The above does not constitute an exhaustive proof, rather a reasoned examination of the evidence. Each interested person should evaluate the evidence and decide if it makes sense. Of course, the truth or falsity of the resurrection is a matter of historical fact and is not dependent on anyone’s belief. If the facts support the claim, one can conclude that he arose. In any case, mere intellectual assent to the facts does little for one’s life.

A major evidence comes experientially, in personally receiving Jesus’ free gift of forgiveness. He said, “I stand at the door and knock; if anyone hears my voice and opens the door, I will come in to him (or her).”

Worth considering?

©1997 Rusty Wright. Used by permission. All rights reserved.


The Answer Is the Resurrection


Steve Cable shows us that the resurrection is the key apologetic for those seeking to evangelize. As we share our faith, understanding the evidence for the resurrection helps prepare us to answer questions raised by a seeker after the truth.

Making a Defense for Your Living Hope

A key verse for our ministry at Probe is 1 Peter 3:15 where Peter writes, “Sanctify Christ as Lord in your hearts, always being ready to make a defense to everyone who asks you to give an account for the hope that is in you, yet with gentleness and reverence.”{1}

download-podcastI want to encourage you to make this verse a motivator for your own walk as an ambassador for Christ. You might say, “I am not equipped to make a defense. Surely, this verse is talking to pastors and people like the researchers at Probe.” A deeper look at Peter’s letter shows us that this is not the case. Peter makes it clear that these instructions are for all Christians.{2} In addition, Peter wrote this verse in the imperative tense, meaning that it is a command, not a suggestion.

Okay. I want to be ready to give an account for the hope that is in me, but I need be clear on what that hope is. Fortunately, Peter answers that for us in chapter 1 where he writes, “Blessed be the God and Father of our Lord Jesus Christ, who according to His great mercy has caused us to be born again to a living hope through the resurrection of Jesus Christ from the dead, to obtain an inheritance which is imperishable and undefiled and will not fade away, reserved in heaven for you.”{3}

So, our hope is a living hope for an eternal inheritance reserved for us in heaven. If I am to make a defense for this hope of eternal life, I need to be able to explain why I believe that the source of this hope has both the capability and the motivation to follow through on this offer.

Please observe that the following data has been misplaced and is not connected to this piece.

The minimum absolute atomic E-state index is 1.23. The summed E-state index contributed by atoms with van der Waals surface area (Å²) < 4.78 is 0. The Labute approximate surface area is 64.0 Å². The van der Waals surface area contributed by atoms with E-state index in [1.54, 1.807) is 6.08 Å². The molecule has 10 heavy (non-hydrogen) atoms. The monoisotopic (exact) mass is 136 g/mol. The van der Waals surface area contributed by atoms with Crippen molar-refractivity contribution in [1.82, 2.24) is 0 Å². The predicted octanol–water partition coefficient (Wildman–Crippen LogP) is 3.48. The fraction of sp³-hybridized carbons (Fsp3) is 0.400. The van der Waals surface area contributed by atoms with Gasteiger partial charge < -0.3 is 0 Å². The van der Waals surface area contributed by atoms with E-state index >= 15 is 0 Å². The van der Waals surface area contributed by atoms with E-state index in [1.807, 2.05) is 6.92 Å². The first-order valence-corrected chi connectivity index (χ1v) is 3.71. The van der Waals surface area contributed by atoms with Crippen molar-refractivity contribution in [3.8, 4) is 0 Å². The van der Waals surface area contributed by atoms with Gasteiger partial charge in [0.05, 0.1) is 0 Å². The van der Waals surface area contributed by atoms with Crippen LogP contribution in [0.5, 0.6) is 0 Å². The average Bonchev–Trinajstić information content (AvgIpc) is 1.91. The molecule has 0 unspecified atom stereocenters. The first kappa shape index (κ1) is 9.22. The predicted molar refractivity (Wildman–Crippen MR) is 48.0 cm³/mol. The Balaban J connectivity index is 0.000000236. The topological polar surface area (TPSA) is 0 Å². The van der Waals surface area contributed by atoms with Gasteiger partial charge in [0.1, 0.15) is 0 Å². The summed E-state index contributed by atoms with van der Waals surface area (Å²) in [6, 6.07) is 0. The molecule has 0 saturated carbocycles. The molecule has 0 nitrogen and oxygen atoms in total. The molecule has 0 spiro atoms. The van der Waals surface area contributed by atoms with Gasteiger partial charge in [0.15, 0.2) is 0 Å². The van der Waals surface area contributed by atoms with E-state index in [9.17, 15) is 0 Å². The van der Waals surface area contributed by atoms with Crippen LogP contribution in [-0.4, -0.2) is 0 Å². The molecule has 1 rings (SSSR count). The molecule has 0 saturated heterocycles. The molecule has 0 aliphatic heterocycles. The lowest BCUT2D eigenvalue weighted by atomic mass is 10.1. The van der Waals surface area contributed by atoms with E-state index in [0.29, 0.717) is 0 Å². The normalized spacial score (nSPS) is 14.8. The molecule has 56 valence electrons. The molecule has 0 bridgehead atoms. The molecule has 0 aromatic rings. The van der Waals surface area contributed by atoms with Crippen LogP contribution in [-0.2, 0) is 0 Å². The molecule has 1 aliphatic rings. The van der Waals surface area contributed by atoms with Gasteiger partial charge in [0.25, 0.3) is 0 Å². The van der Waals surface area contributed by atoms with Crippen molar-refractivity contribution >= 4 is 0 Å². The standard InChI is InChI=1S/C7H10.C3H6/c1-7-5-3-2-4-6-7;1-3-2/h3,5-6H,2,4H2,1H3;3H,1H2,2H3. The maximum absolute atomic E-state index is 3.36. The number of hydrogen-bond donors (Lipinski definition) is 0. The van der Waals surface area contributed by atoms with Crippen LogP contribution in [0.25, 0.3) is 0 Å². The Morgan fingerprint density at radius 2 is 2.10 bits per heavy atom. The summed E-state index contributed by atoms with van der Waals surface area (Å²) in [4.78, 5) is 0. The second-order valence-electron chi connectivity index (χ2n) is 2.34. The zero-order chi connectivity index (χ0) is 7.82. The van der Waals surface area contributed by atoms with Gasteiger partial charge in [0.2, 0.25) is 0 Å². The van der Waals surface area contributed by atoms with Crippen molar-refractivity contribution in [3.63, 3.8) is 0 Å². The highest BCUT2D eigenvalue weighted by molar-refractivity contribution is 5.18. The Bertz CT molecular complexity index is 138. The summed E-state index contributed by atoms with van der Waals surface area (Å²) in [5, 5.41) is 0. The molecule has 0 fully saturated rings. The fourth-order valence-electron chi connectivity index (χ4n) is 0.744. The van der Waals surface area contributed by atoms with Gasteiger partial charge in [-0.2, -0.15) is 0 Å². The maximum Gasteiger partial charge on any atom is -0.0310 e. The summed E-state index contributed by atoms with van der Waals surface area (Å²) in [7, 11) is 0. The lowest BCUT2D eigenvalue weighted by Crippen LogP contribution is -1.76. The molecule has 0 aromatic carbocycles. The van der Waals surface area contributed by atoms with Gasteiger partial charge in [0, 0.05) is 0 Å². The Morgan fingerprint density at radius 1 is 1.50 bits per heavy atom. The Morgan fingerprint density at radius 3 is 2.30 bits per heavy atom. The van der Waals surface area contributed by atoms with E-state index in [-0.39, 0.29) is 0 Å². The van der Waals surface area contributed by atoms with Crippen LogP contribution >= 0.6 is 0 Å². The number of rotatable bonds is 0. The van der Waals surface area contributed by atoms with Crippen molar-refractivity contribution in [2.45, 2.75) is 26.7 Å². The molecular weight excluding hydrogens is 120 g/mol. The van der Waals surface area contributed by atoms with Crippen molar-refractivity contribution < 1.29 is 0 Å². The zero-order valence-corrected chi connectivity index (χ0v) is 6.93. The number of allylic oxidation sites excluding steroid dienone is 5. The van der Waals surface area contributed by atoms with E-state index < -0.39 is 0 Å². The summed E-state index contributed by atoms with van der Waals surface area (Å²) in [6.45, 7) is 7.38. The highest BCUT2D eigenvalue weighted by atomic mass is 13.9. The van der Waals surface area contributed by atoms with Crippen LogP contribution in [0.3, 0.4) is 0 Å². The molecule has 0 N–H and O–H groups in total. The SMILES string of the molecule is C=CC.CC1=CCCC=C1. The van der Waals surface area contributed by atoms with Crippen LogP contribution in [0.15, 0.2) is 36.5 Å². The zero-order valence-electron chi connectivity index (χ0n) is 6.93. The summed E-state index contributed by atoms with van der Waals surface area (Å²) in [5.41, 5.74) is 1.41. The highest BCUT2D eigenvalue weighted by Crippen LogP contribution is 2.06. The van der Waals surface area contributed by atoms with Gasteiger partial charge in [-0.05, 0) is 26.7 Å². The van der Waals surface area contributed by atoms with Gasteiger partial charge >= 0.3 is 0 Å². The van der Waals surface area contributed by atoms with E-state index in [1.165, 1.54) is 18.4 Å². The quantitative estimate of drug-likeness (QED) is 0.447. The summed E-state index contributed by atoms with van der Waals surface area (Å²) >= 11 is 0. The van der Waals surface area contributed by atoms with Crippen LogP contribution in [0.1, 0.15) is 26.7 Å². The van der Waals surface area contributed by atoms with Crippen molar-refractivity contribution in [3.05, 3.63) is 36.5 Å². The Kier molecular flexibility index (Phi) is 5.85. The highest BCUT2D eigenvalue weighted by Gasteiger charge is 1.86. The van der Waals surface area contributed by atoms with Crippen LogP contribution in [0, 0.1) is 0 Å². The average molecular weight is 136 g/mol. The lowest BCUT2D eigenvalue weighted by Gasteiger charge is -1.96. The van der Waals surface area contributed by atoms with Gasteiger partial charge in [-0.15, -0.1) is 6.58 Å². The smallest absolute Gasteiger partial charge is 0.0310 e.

How do we get this living hope? Our hope comes “through the resurrection of Jesus Christ from the dead”! Jesus’ resurrection is the basis for our hope. If Jesus is not resurrected from the dead, we are of all men most to be pitied.{4} So, any defense of the hope that is within us begins with explaining why someone should believe in the resurrection. The empty tomb is the cornerstone to answering most other objections raised up against the gospel.

In the remainder of this article, we will look at evidence for the resurrection and how a defense of the resurrection is the foundation for answering many of the objections raised against Christianity.

Evidence for Jesus’ Resurrection

Giving an account for our belief in Jesus’ resurrection is the key to defending the hope within us. Several books have been written on this topic, and you can find a list of them in the transcript of this radio program on our Web site. The evidence for the resurrection as an historical event is so strong that even Dr. Antony Flew, until recently a noted proponent of atheism, had to admit, “The evidence for the resurrection is better than for claimed miracles in any other religion. It’s outstandingly different in quality and quantity, I think, from the evidence offered for the occurrence of most other supposedly miraculous events.”{5}

One help to remembering the overwhelming evidence is to think of the ten A’s attesting to Jesus’ resurrection:

1. Accurate predictions. Both the Old and New Testaments contain predictions of Jesus’ death and resurrection. Numerous times in the Gospels, Jesus told his disciples and the Jewish authorities that He would rise to life after three days in the earth. In John 2, at the very beginning of His ministry, Jesus told this to the Jewish leaders. It made such an impression on the disciples, that verse 22 tells us, “So when He was raised from the dead, His disciples remembered that He said this; and they believed the Scripture and the word which Jesus had spoken.”

2. Attesting miracles. Jesus’ resurrection was not a sudden miraculous cap to an otherwise unremarkable life. Jesus had consistently demonstrated His authority over the material universe from turning water into wine, to walking on the water, to healing the sick, to raising Lazarus from the dead. His resurrection is consistent with the power He demonstrated during His earthly ministry.

3. Agonizing death. Jesus had numerous opportunities to avoid a fatal confrontation with the Jewish leaders and Roman authorities. No one is going to go through a Roman scourging and crucifixion as a hoax. Jesus submitted to the cross because it was necessary to pay for our sins and He knew that He had the authority to conquer death.

4. Angry authorities. After word of Jesus’ resurrection began to spread, the Jewish authorities wanted to put a stop to people believing in Him. Producing the body of Jesus would have been the best way to do this. Even with support from the Roman authorities, they were never able to produce a body.